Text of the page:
Let me explain my difficulties with this approach. First of all, there was no recommendation from the Ecumenical Relations committee of the United Reformed Churches at the synod with regard to union with this federation. While there were some talks with them in eastern Canada, for the most part these have been rather minimal, and of a more exploratory character. Secondly, the OCRC were not asking for unity in any way at the last URC synod. The fraternal delegate, Rev. De Prine of Bowmanville, did not make any references to the desirability or the call to federative unity. His main contribution to the discussion, as far as I remember, was: "When you get older, I don't know if you get any wiser, but you do get slower." The sum of this address was then: let's leave things as they are. Living in a cooperative relationship beside each other did not appear to present any problem for him. In fact, it seemed to be more of a solution.
To this we may add a third point. No mention at all was made at the synod of the fact that the OCRC represents a federation of churches, that is, a group of churches spanning the continent but united together in one federation that has adopted its own "Declaration of Separation and Return" as its "founding charter". This Declaration, modelled on the Act of Secession of 1834, publicly presents the rationale for the existence of the federation, the departure from the CRC, and also adds the stated desire of the federation "to seek unity with all Christians and congregations who like us wish to live together in Christian harmony through the humble submission to God's infallible Word as this has been summarized in our Three Forms of Unity." The federation also resolves to live according to the terms of the Church Order of Dort as adopted with revisions at the Synod of Cambridge, (On.), March 1988.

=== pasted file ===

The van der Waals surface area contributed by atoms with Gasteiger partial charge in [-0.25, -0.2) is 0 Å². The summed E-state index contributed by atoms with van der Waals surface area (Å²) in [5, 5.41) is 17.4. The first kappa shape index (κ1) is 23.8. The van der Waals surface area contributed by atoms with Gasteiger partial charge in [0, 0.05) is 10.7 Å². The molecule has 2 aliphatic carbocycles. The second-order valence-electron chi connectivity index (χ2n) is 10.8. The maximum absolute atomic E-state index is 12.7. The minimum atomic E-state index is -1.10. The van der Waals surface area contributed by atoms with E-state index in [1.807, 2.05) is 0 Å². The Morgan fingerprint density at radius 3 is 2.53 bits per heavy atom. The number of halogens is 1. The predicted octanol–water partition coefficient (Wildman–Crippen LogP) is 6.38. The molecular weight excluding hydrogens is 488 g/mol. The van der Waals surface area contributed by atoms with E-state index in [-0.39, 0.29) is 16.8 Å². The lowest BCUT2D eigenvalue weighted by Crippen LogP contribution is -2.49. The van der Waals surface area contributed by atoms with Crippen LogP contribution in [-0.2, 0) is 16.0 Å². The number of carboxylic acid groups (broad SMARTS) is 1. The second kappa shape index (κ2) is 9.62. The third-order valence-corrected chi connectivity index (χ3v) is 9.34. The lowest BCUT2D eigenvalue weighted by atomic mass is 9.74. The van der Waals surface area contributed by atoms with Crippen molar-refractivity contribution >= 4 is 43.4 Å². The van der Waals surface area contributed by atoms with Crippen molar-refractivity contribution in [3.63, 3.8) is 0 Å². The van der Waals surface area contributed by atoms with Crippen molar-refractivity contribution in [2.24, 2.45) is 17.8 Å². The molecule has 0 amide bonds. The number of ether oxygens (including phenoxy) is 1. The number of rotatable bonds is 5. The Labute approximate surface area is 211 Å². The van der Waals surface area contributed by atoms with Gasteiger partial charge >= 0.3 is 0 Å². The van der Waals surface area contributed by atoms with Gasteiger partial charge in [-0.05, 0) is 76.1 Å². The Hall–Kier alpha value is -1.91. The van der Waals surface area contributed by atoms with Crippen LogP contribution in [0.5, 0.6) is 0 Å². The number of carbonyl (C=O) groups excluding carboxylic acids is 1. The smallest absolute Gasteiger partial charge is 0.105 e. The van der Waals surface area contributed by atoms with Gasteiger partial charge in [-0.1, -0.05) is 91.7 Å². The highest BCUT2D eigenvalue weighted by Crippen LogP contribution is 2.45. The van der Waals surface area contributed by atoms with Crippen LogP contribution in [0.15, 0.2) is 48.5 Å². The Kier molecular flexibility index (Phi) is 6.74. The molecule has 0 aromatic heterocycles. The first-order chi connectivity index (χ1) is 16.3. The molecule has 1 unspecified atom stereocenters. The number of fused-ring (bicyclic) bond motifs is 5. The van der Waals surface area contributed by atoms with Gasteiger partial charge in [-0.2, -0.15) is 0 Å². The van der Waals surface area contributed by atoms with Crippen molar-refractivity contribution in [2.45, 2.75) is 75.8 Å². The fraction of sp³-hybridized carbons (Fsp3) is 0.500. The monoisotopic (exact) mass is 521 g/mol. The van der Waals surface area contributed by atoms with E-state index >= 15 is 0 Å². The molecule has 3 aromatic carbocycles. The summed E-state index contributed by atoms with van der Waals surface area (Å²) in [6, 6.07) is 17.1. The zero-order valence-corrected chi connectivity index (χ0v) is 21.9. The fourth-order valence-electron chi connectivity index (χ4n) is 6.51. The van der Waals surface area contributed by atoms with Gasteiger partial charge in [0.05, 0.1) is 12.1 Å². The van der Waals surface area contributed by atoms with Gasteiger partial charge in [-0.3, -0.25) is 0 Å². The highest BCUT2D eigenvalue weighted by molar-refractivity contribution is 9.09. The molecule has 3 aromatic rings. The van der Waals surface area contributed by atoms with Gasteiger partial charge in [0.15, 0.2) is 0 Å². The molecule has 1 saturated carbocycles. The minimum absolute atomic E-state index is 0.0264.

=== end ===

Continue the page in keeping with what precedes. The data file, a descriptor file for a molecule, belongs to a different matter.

If a whole federation is then invited to join with another without any reference to its own birth papers or church order, simply on the basis of the fellowship that exists between churches in one part of the country, then the result is that one federation is fully annexed by another. Any thought of a careful consideration of the reason for separation in the first place, any interaction with the Declaration is apparently considered in this process to be entirely unnecessary. Even differences in church order, - if they do exist - were not part of the discussion.
The decision with regard to the OCRC forms a telling indicator of the sort of federation we are dealing with in the URCNA. The federation represents a further stage in the continued splintering of the CRC, but like its predecessors, it remains a question whether these "splinters" have really shown that they desire to pursue true ecumenicity on a Reformed basis, with careful attention to the doctrine and practices of the Reformed Churches throughout their history. The union proposal with the OCRC is a case of a rather over hasty courtship - marriage before engagement, indeed, without even taking the time to get to know one another! Can such a marriage work out in the long run?